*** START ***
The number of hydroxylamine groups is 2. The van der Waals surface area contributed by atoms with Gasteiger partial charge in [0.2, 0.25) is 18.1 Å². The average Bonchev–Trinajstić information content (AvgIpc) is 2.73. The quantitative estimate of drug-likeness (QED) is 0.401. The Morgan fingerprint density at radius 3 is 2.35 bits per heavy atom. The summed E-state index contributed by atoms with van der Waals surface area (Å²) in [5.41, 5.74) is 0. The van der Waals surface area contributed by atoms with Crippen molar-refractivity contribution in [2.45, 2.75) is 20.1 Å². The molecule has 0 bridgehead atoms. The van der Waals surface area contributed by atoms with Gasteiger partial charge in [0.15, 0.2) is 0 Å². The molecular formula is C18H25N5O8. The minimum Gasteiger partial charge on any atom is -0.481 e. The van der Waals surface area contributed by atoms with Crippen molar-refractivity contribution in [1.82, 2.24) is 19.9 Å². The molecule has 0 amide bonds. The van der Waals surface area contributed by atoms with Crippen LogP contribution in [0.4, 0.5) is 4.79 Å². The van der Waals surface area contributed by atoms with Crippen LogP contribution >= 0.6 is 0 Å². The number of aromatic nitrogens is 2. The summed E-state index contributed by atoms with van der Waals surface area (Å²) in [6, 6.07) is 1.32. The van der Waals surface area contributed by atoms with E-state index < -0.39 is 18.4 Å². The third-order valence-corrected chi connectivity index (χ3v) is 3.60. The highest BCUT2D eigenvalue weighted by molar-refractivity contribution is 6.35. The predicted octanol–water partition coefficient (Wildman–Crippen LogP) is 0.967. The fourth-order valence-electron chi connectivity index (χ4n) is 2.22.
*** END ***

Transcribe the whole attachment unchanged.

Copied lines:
The number of hydroxylamine groups is 2. The van der Waals surface area contributed by atoms with Gasteiger partial charge in [0.2, 0.25) is 18.1 Å². The average Bonchev–Trinajstić information content (AvgIpc) is 2.73. The quantitative estimate of drug-likeness (QED) is 0.401. The Morgan fingerprint density at radius 3 is 2.35 bits per heavy atom. The summed E-state index contributed by atoms with van der Waals surface area (Å²) in [5.41, 5.74) is 0. The van der Waals surface area contributed by atoms with Crippen molar-refractivity contribution in [2.45, 2.75) is 20.1 Å². The molecule has 0 bridgehead atoms. The van der Waals surface area contributed by atoms with Gasteiger partial charge in [0.15, 0.2) is 0 Å². The molecular formula is C18H25N5O8. The minimum Gasteiger partial charge on any atom is -0.481 e. The van der Waals surface area contributed by atoms with Crippen molar-refractivity contribution in [1.82, 2.24) is 19.9 Å². The molecule has 0 amide bonds. The van der Waals surface area contributed by atoms with Crippen LogP contribution in [0.4, 0.5) is 4.79 Å². The van der Waals surface area contributed by atoms with Crippen LogP contribution >= 0.6 is 0 Å². The number of aromatic nitrogens is 2. The summed E-state index contributed by atoms with van der Waals surface area (Å²) in [6, 6.07) is 1.32. The van der Waals surface area contributed by atoms with E-state index < -0.39 is 18.4 Å². The third-order valence-corrected chi connectivity index (χ3v) is 3.60. The highest BCUT2D eigenvalue weighted by molar-refractivity contribution is 6.35. The predicted octanol–water partition coefficient (Wildman–Crippen LogP) is 0.967. The fourth-order valence-electron chi connectivity index (χ4n) is 2.22.